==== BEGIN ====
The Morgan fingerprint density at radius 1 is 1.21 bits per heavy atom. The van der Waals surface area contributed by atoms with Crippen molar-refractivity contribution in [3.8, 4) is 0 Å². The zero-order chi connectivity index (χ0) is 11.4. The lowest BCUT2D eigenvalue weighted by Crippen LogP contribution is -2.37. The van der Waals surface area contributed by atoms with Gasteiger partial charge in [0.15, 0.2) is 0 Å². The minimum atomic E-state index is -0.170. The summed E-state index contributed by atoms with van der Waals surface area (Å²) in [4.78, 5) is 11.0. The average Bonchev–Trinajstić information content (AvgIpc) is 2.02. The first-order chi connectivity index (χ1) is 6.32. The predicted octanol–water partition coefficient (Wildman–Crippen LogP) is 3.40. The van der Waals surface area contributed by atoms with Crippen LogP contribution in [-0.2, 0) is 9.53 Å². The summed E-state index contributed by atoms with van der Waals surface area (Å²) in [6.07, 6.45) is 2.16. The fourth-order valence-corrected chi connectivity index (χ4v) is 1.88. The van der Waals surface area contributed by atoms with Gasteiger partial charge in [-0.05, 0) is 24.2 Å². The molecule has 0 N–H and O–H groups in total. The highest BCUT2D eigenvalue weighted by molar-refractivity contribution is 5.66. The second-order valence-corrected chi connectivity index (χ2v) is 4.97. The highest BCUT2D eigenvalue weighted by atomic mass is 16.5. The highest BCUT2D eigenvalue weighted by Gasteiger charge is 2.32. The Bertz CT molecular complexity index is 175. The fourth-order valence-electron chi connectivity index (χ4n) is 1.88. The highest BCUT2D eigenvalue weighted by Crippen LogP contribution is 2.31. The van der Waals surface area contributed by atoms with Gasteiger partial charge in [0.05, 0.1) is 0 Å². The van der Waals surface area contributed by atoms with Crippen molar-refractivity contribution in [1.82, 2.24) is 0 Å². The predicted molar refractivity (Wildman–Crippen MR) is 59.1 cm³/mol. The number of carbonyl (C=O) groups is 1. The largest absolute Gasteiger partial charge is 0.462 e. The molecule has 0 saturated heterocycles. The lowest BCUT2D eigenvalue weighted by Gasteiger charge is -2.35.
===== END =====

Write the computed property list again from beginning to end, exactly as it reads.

The Morgan fingerprint density at radius 1 is 1.21 bits per heavy atom. The van der Waals surface area contributed by atoms with Crippen molar-refractivity contribution in [3.8, 4) is 0 Å². The zero-order chi connectivity index (χ0) is 11.4. The lowest BCUT2D eigenvalue weighted by Crippen LogP contribution is -2.37. The van der Waals surface area contributed by atoms with Gasteiger partial charge in [0.15, 0.2) is 0 Å². The minimum atomic E-state index is -0.170. The summed E-state index contributed by atoms with van der Waals surface area (Å²) in [4.78, 5) is 11.0. The average Bonchev–Trinajstić information content (AvgIpc) is 2.02. The first-order chi connectivity index (χ1) is 6.32. The predicted octanol–water partition coefficient (Wildman–Crippen LogP) is 3.40. The van der Waals surface area contributed by atoms with Crippen LogP contribution in [-0.2, 0) is 9.53 Å². The summed E-state index contributed by atoms with van der Waals surface area (Å²) in [6.07, 6.45) is 2.16. The fourth-order valence-corrected chi connectivity index (χ4v) is 1.88. The van der Waals surface area contributed by atoms with Gasteiger partial charge in [-0.05, 0) is 24.2 Å². The molecule has 0 N–H and O–H groups in total. The highest BCUT2D eigenvalue weighted by molar-refractivity contribution is 5.66. The second-order valence-corrected chi connectivity index (χ2v) is 4.97. The highest BCUT2D eigenvalue weighted by atomic mass is 16.5. The highest BCUT2D eigenvalue weighted by Gasteiger charge is 2.32. The Bertz CT molecular complexity index is 175. The fourth-order valence-electron chi connectivity index (χ4n) is 1.88. The highest BCUT2D eigenvalue weighted by Crippen LogP contribution is 2.31. The van der Waals surface area contributed by atoms with Gasteiger partial charge in [0.05, 0.1) is 0 Å². The van der Waals surface area contributed by atoms with Crippen molar-refractivity contribution in [1.82, 2.24) is 0 Å². The predicted molar refractivity (Wildman–Crippen MR) is 59.1 cm³/mol. The number of carbonyl (C=O) groups is 1. The largest absolute Gasteiger partial charge is 0.462 e. The molecule has 0 saturated heterocycles. The lowest BCUT2D eigenvalue weighted by Gasteiger charge is -2.35.